Edgecomb Selectmen

Edgecomb students learn firsthand lesson in local government

Mooring fees, storm costs and more discussed
Posted:  Thursday, November 23, 2017 - 8:30am
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On Nov. 20, class was in session during the Edgecomb selectmen’s meeting. Several Edgecomb Eddy School students learned about local government as they attended the bi-weekly board meeting. Students in grades four through six learned how municipal government set mooring fees, paid for non-budgeted expenses, and worked with state officials to improve road safety.

Chairman Jack Sarmanian welcomed the students and told them the selectmen were honored they were in attendance. “I want to thank those students who wanted to understand how local government works. It’s something we (selectmen) are still wondering about.”

During the meeting, selectmen met with Harbor Master Corning Townsend about revising mooring application and renewal fees. Townsend proposed a $30 application fee for residents and $60 for non-residents. He recommended a renewal fee between $10 to $15. He thought a nominal fee for renewals, which would generate about $1,500 annually, was reasonable. Selectmen questioned if the proposed fees were too low compared to other coastal towns.. In other communities, mooring fees range between $50 in Wiscasset and $250 in Camden.

“I don’t mind being generous, but there seems to be a big difference in what we are proposing and what other towns charge,” said Selectman Ted Hugger. Townsend explained Edgecomb’s harbor master has less responsibility than other communities. In Edgecomb, the harbor master doesn’t have a boat so there is no need for maintenance or fuel purchases. Also, local moorings are owned by individuals, not the municipality. “We don’t purchase the mooring and other equipment. The applicant does that. The harbor master needs about $1,500 and the majority of that is for an annual conference in Castine,” Townsend said.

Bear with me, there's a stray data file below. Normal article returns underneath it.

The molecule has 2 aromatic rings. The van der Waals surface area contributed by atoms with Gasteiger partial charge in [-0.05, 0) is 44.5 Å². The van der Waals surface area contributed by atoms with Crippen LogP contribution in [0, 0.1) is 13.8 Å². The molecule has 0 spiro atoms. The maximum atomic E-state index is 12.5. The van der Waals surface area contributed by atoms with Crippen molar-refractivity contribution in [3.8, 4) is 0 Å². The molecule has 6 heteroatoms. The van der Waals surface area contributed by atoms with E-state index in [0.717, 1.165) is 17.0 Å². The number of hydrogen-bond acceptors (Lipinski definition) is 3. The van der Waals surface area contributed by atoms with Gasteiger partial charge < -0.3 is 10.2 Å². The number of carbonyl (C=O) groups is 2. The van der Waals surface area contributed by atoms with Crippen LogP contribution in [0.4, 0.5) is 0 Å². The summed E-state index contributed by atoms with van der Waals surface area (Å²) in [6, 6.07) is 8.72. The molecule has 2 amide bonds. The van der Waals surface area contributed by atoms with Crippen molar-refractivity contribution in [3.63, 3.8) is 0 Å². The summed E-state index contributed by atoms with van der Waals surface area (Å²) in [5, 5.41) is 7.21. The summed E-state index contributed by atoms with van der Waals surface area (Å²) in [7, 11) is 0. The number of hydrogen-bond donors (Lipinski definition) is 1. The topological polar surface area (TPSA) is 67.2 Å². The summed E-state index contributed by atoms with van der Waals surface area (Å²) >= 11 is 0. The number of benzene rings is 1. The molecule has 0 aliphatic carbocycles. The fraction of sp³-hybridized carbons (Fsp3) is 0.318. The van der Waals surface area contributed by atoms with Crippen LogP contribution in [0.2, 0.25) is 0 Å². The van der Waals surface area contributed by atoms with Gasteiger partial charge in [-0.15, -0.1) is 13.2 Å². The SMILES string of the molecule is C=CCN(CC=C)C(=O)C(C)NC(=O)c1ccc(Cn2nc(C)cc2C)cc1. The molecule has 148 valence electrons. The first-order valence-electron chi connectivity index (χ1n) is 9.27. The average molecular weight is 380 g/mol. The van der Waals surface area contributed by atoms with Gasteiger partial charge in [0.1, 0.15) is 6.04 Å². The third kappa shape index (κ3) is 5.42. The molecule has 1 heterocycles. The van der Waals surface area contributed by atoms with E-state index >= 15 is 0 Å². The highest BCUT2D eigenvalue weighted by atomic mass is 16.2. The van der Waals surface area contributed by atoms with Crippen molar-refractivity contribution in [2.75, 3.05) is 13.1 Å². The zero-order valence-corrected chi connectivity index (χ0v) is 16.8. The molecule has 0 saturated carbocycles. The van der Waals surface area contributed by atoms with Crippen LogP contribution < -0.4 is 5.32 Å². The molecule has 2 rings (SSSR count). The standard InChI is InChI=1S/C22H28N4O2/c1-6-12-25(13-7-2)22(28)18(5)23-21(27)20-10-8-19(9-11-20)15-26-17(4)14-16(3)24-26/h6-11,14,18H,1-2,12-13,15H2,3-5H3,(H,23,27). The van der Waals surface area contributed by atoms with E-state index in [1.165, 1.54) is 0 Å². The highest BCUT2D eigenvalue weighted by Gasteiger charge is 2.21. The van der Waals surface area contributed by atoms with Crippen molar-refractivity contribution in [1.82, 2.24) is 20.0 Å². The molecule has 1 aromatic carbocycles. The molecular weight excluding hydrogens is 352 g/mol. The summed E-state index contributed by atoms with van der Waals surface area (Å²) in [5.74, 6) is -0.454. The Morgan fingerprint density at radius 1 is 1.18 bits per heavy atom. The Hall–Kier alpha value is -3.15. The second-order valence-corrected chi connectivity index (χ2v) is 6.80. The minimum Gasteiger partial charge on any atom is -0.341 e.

Selectmen are also considering other revenue options for funding the harbor master. They discussed using boat excise tax and registration fees for paying a stipend and operating budget.

Students also learned how municipal officials planned on paying for the Oct. 30 windstorm cleanup. Municipal public safety officials have to date calculated a cleanup cost of $37,906.60. Edgecomb Emergency Management Agency Director Bill Witzell reported local firefighters spent 408 hours clearing road debris and a crew hired by Road Commissioner Scott Griffin had accumulated about $17,000 in debris removal and had about $9,000 remaining.

Selectmen will ask voters during a Jan. 16 special town meeting to use municipal surplus funds to pay for windstorm cleanup. Witzell reported the town may receive emergency funds from the state and federal government to assist recovery efforts.

Selectmen are also seeking assistance with improving traffic safety on Eddy Road. Town officials and Maine Department of Transportation are considering a state-municipal partnership on various repairs and improvements. Eddy Road is a state aid minor collector meaning Edgecomb and MDOT are financially responsible for maintenance. The project’s major expense is a land purchase for removing a dangerous curve.

Selectmen received an MDOT letter indicating the department may assume a greater share of the project’s cost than the 50-50 split required under the program. The selectmen meet next at 6 p.m. Monday, Dec. 4 in the municipal conference room.